Beer: 5% alcohol

Wine: 12% alcohol

100 proof liquor: 50% alcohol

80 proof liquor: 40% alcohol

The caloric content and nutrient breakdown of several popular alcohol choices follows.

One Can Of Regular 4-5% Alcohol Beer Contains:
14 milligrams of sodium (1%).

12.6 grams of carbohydrates (4%).

1.6 grams of protein.

14.2 milligrams of calcium.

96.1 grams of potassium.

Total Calories: 153 (includes 97 calories from alcohol).

One Can Of Low Alcohol (2.3% Alcohol) Beer Contains:
34.7grams of carbohydrates (12%).

Total Calories: 139.

One Can Of Lite Beer Contains:
14 milligrams of sodium.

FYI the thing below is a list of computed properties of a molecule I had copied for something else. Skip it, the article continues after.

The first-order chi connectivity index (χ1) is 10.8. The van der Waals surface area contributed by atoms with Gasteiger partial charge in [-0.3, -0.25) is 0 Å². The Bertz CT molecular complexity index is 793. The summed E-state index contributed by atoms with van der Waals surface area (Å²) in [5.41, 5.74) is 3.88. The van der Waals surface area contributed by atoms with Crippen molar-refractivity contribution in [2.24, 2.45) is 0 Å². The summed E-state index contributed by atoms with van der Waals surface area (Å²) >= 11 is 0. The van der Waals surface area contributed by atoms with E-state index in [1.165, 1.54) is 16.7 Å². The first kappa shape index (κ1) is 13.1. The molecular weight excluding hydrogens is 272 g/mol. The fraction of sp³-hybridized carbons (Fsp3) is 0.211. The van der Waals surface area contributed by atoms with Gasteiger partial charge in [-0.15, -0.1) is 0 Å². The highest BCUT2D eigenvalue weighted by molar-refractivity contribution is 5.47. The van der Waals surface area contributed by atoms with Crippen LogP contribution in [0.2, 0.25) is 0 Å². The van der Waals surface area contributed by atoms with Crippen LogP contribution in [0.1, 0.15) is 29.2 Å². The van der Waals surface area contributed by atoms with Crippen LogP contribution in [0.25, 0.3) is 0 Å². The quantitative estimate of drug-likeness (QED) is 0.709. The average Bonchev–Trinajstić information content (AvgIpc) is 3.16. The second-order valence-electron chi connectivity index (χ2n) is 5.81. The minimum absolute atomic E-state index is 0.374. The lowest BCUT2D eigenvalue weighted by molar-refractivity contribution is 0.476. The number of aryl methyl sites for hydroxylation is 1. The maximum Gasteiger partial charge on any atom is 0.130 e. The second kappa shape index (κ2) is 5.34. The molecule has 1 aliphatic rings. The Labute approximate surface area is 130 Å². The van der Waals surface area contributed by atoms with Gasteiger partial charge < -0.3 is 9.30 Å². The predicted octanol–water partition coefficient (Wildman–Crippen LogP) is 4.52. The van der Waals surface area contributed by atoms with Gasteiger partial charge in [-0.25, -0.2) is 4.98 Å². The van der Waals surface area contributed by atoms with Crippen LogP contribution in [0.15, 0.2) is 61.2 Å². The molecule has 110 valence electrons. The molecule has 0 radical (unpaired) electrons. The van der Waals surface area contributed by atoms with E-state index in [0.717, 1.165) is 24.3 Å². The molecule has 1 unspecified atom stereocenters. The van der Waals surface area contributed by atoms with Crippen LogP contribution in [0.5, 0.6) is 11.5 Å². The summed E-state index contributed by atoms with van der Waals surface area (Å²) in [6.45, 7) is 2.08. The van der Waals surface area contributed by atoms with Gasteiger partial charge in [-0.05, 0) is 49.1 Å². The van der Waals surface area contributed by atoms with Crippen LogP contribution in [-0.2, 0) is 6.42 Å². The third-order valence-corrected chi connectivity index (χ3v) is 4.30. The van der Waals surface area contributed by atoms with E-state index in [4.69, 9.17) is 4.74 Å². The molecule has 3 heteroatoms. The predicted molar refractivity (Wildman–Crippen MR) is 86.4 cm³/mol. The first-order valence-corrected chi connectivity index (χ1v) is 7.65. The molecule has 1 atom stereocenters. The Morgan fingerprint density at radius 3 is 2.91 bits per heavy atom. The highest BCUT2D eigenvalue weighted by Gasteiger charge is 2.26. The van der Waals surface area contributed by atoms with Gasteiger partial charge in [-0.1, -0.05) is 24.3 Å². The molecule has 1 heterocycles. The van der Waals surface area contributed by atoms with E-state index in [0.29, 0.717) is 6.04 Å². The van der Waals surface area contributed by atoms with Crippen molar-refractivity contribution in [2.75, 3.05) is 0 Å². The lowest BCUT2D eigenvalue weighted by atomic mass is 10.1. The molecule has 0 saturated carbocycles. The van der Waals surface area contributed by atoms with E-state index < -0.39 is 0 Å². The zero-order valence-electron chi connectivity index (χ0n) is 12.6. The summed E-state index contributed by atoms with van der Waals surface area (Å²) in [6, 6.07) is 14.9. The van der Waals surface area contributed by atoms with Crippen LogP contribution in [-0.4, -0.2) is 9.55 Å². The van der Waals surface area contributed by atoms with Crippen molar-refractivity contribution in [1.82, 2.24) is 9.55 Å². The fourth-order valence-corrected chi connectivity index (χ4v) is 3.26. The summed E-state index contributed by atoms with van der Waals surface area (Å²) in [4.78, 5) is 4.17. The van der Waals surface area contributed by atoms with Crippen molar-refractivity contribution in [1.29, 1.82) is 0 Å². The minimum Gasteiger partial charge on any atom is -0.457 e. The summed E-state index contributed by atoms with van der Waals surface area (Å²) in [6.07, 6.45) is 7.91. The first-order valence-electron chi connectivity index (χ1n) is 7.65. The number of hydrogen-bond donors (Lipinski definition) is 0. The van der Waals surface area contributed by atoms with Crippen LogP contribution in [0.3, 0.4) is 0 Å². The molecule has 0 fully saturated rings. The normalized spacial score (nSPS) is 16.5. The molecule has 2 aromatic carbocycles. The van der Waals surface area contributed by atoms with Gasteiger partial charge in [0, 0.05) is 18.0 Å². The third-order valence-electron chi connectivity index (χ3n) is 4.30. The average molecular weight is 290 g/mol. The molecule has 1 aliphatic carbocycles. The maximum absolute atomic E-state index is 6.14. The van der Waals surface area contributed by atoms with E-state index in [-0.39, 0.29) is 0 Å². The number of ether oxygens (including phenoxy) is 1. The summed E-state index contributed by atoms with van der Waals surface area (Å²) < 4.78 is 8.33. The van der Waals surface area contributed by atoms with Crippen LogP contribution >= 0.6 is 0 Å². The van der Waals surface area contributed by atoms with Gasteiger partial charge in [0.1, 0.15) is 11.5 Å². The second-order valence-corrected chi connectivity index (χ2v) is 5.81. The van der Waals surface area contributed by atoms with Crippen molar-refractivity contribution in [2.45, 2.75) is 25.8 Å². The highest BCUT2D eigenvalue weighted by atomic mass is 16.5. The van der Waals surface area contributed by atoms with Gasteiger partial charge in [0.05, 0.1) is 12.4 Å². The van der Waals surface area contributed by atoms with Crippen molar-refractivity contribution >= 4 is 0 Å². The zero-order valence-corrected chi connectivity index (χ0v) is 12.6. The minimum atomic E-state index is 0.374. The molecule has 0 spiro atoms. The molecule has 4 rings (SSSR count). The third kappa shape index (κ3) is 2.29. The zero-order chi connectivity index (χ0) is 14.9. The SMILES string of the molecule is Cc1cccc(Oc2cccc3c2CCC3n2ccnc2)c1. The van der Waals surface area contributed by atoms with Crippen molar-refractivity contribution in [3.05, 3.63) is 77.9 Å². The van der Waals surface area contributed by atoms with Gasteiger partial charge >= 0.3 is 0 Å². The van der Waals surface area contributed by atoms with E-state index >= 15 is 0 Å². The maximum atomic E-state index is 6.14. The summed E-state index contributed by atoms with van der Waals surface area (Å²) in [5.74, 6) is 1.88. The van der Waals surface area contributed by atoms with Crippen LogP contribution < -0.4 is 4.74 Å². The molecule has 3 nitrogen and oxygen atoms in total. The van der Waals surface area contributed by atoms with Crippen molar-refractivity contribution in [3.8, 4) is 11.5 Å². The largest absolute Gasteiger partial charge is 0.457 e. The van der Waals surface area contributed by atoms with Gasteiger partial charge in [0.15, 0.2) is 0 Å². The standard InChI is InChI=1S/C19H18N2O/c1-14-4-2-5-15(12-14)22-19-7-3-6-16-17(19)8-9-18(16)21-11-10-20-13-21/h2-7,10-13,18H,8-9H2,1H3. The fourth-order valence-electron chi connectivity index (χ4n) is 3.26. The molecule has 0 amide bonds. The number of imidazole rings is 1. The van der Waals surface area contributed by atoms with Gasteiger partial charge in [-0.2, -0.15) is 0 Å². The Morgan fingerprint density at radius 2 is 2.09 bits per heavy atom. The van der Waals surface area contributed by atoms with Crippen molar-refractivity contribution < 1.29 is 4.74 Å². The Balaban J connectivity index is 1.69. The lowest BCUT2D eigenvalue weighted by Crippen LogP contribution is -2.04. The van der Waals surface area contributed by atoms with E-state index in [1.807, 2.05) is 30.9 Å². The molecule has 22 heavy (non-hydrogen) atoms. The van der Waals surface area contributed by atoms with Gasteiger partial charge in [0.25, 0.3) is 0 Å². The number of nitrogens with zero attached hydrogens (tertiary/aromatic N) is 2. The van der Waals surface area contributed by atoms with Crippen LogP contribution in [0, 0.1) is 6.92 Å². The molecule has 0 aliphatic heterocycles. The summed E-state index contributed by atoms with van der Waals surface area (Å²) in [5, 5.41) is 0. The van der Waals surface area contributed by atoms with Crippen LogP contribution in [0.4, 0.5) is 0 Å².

5.9 grams of carbohydrates.

0.98 grams of proteins.

14.4 milligrams of calcium.

75.6 milligrams of potassium.

Total Calories: 105 (includes 78 calories from alcohol).


One Glass Of Champagne Contains:
2 grams of carbohydrates.

Total Calories: 85 (includes 77 calories from alcohol).

One Glass Of Dessert Wine (Sweet) Contains:
9 milligrams of sodium.

14.1 grams of carbohydrates.

0.1 milligrams of calcium.

0.9 milligrams of potassium.

Total Calories: 165 (includes 110 calories from alcohol).

One Glass Of Reduced Alcohol (6%) Wine Contains:
10 milligrams of sodium.

13.3 milligrams of calcium.

130.2 milligrams of potassium.

1.7 grams of carbohydrate.

Total Calories: 74 (including 66 calories from alcohol).

One Glass Of Red Wine (Claret) Contains:
4.4 grams of carbohydrate.

0.1 grams of protein.

Total Calories: 123 (including 105 calories from alcohol).

One Glass Of Table Wine Contains:
7 milligrams of sodium.

4 grams of carbohydrate.